Reported by Chloe Alimurong, Class of 2025
The international politics of refugee settlement in Shanghai by Meredith Oyen: Associate professor at the University of Maryland, Baltimore County (UMBC)
This lecture is part of Statelessness Conference that tells the story of statelessness in Asia and the Pacific during the Second World War.
In her paper (currently under development) on Statelessness in China and The International Politics of Refugee Settlement in Shanghai, UMBC’s Associate Professor Meredith Oyen described how China navigates the situation regarding different populations of stateless persons after WWII. The international port of Shanghai brought in a mass influx of refugees in 1938. From then, local organizations formed in order to aid these populations, especially Jewish refugees. Oyen studied how China responded to the different mix of refugee situations.
She begins with China’s decision to immediately repatriate German people in China. Despite the decision by the state, stateless Germans with passports were still met with great sympathy. Oyen asks, “What makes this population different from other stateless persons?” Determining the types of refugees was her next step in which she differentiated into the categories of; refugee, displaced person, stateless, quasi-stateless, Jewish, white Russian and more. She questioned if ‘truly’ stateless can be defined. Nevertheless, China planned to continue the decolonization and demobilization process. Ensuring the safe removal and relocation was the outcome of negotiations with the stateless organizations in place. The relocation process prompted the creation of and help from four international organizations.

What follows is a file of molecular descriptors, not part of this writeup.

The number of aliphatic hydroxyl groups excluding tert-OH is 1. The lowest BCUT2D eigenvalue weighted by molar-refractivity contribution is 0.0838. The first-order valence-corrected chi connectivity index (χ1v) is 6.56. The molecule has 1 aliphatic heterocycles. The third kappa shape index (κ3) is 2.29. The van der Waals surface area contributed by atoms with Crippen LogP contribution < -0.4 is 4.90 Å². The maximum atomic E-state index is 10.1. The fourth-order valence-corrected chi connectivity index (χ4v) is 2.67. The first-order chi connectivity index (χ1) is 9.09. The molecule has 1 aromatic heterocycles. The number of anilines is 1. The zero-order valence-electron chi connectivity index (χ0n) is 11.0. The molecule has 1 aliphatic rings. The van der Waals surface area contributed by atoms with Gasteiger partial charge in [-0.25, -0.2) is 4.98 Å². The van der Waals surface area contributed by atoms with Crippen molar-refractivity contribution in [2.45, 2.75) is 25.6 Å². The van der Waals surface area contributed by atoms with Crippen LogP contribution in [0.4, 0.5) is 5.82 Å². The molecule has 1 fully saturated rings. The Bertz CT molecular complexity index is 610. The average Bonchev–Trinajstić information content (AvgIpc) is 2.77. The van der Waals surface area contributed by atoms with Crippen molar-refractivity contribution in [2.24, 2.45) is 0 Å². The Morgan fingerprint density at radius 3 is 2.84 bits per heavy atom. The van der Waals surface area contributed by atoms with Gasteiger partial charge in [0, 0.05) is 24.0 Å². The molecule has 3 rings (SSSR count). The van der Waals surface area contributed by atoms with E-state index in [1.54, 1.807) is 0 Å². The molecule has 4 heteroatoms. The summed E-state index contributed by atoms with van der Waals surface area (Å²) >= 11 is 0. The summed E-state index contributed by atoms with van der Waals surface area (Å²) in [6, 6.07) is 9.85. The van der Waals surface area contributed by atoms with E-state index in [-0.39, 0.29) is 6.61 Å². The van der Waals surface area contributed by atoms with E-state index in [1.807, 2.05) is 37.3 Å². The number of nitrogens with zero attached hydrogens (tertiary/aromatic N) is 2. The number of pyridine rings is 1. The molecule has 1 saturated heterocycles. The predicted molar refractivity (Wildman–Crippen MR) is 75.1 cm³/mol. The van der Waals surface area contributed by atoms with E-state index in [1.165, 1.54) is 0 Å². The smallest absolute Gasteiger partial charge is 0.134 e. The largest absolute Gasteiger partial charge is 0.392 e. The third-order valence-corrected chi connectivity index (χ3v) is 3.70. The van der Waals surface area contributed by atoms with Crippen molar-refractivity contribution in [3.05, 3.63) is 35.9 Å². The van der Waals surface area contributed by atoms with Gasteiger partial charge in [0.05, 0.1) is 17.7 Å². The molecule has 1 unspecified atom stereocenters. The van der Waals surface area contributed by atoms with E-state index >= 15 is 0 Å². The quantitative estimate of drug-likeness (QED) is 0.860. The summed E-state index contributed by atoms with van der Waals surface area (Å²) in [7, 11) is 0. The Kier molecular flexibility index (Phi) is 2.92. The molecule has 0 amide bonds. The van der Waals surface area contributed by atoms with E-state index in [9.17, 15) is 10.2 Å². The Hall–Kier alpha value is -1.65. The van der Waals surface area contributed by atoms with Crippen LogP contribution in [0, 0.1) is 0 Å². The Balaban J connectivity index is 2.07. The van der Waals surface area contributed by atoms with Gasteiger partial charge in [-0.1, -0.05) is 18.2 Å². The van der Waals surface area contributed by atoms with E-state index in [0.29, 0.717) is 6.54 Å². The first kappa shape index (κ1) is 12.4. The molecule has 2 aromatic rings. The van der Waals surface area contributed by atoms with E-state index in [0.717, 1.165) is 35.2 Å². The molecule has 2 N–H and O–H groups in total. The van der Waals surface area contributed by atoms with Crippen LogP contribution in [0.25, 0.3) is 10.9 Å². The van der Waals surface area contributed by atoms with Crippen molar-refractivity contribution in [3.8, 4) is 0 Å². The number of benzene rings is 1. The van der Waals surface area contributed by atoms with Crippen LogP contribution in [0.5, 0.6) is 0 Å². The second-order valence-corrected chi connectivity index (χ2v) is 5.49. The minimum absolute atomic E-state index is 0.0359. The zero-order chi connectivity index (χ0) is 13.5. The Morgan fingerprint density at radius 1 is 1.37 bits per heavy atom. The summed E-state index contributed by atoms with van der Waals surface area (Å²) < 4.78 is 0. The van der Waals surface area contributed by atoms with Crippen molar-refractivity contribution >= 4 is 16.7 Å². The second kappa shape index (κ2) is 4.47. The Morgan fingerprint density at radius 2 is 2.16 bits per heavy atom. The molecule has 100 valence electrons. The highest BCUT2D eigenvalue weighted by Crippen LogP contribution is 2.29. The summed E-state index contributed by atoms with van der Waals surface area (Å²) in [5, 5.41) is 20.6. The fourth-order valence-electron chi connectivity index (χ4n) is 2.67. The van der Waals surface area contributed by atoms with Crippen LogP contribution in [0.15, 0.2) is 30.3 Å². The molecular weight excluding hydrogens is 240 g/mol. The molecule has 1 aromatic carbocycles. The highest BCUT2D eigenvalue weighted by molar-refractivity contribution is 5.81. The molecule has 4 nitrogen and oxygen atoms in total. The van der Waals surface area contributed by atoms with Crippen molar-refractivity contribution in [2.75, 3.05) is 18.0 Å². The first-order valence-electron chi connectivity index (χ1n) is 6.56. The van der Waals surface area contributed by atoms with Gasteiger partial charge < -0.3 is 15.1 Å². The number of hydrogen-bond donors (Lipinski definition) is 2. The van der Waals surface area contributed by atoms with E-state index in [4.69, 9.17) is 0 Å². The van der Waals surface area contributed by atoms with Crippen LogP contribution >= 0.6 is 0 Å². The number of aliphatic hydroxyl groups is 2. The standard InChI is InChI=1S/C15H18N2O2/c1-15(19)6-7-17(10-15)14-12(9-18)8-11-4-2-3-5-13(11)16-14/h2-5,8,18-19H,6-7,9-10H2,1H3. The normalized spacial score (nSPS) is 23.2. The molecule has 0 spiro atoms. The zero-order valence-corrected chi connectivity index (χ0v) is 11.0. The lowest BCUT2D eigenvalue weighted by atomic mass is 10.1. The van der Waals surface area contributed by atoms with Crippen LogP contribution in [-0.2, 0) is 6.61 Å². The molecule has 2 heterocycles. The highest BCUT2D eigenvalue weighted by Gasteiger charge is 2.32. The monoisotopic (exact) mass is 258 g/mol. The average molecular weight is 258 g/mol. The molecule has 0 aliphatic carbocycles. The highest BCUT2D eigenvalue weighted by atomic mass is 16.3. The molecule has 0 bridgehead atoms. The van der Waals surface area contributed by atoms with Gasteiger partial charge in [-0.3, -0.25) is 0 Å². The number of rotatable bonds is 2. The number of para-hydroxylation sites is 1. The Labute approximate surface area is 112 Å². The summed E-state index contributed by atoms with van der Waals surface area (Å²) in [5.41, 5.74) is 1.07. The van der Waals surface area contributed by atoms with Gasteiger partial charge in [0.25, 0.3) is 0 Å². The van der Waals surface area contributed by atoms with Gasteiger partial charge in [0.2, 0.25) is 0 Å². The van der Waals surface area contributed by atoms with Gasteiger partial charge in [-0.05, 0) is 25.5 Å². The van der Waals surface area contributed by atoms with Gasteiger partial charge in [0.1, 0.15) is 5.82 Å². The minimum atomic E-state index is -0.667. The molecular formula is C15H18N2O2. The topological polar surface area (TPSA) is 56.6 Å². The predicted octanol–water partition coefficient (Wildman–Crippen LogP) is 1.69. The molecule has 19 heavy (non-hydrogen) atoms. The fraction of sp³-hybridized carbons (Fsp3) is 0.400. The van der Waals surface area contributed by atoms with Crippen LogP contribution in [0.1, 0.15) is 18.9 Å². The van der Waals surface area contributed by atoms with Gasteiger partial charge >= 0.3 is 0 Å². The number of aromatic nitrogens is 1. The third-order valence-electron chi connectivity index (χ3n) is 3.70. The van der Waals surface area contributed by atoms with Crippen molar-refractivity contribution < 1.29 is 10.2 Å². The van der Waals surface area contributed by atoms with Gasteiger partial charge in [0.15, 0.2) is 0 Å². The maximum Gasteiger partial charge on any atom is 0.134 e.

Firstly, the UN Relief and Rehabilitation Administration that lasted from 1943-1947 dealt with the repatriation of displaced persons, often of Korean, Taiwanese, and overseas Chinese backgrounds. Following was the Intergovernmental Committee of Refugees, organized from 1938-1947. Then, the Preparatory Commission or the International Refugee Organization turned to the UN High Commissioner for Refugees. The People’s Republic of China, Oyen claims, used organizations, specifically the IRO, in order to not only decolonize Asia after the Cold War, but for legitimacy as well.
One example of this is through the PRC’s global cooperation with the US and England through the IRO. The PRC knew that international help would be needed, especially with Southeast Asian holdouts, to continue their Overseas Chinese Repatriation process. The PRC ensured that the money spent on the IRO would create a sense of legitimacy for the nation. Since China wanted to quickly transition to decolonization during the civil war, mandates to send refugees elsewhere was a top priority and expanded to include different populations like white Russians The PRC was also sensitive to criticism as they were doing everything in their power to advocate for these populations, making IRO cooperation more important in maintaining recognition. After dealing with mass amounts of unique refugee situations in China, Oyen claims the IRO left its workers with a specific skill set unlike any other.